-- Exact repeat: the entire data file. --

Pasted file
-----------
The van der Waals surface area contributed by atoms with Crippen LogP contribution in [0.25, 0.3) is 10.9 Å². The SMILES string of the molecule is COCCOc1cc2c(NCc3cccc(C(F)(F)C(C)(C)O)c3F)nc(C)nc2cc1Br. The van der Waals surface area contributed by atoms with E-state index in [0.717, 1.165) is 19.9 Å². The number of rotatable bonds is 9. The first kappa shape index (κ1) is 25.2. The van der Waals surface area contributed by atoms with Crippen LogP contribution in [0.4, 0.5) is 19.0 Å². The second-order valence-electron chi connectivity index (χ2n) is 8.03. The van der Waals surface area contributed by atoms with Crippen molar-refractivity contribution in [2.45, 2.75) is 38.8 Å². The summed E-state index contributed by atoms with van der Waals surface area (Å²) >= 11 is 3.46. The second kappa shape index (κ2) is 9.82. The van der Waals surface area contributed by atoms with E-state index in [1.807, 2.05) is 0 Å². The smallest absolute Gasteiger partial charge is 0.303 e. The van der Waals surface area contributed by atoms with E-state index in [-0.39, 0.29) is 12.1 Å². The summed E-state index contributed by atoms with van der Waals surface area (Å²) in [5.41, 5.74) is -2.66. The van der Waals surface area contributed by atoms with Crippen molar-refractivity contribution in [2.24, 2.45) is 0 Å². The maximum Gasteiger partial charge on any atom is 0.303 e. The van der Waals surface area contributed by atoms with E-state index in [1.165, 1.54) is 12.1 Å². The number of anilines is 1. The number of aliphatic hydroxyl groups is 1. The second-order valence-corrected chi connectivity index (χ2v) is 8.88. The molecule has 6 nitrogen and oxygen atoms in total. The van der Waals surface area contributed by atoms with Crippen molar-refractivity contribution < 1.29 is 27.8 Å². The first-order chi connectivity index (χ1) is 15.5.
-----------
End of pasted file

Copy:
The van der Waals surface area contributed by atoms with Crippen LogP contribution in [0.25, 0.3) is 10.9 Å². The SMILES string of the molecule is COCCOc1cc2c(NCc3cccc(C(F)(F)C(C)(C)O)c3F)nc(C)nc2cc1Br. The van der Waals surface area contributed by atoms with E-state index in [0.717, 1.165) is 19.9 Å². The number of rotatable bonds is 9. The first kappa shape index (κ1) is 25.2. The van der Waals surface area contributed by atoms with Crippen LogP contribution in [0.4, 0.5) is 19.0 Å². The second-order valence-electron chi connectivity index (χ2n) is 8.03. The van der Waals surface area contributed by atoms with Crippen molar-refractivity contribution in [2.45, 2.75) is 38.8 Å². The summed E-state index contributed by atoms with van der Waals surface area (Å²) >= 11 is 3.46. The second kappa shape index (κ2) is 9.82. The van der Waals surface area contributed by atoms with E-state index in [1.807, 2.05) is 0 Å². The smallest absolute Gasteiger partial charge is 0.303 e. The van der Waals surface area contributed by atoms with E-state index in [-0.39, 0.29) is 12.1 Å². The summed E-state index contributed by atoms with van der Waals surface area (Å²) in [5.41, 5.74) is -2.66. The van der Waals surface area contributed by atoms with Crippen molar-refractivity contribution in [2.24, 2.45) is 0 Å². The maximum Gasteiger partial charge on any atom is 0.303 e. The van der Waals surface area contributed by atoms with E-state index in [1.165, 1.54) is 12.1 Å². The number of anilines is 1. The number of aliphatic hydroxyl groups is 1. The second-order valence-corrected chi connectivity index (χ2v) is 8.88. The molecule has 6 nitrogen and oxygen atoms in total. The van der Waals surface area contributed by atoms with Crippen molar-refractivity contribution < 1.29 is 27.8 Å². The first-order chi connectivity index (χ1) is 15.5.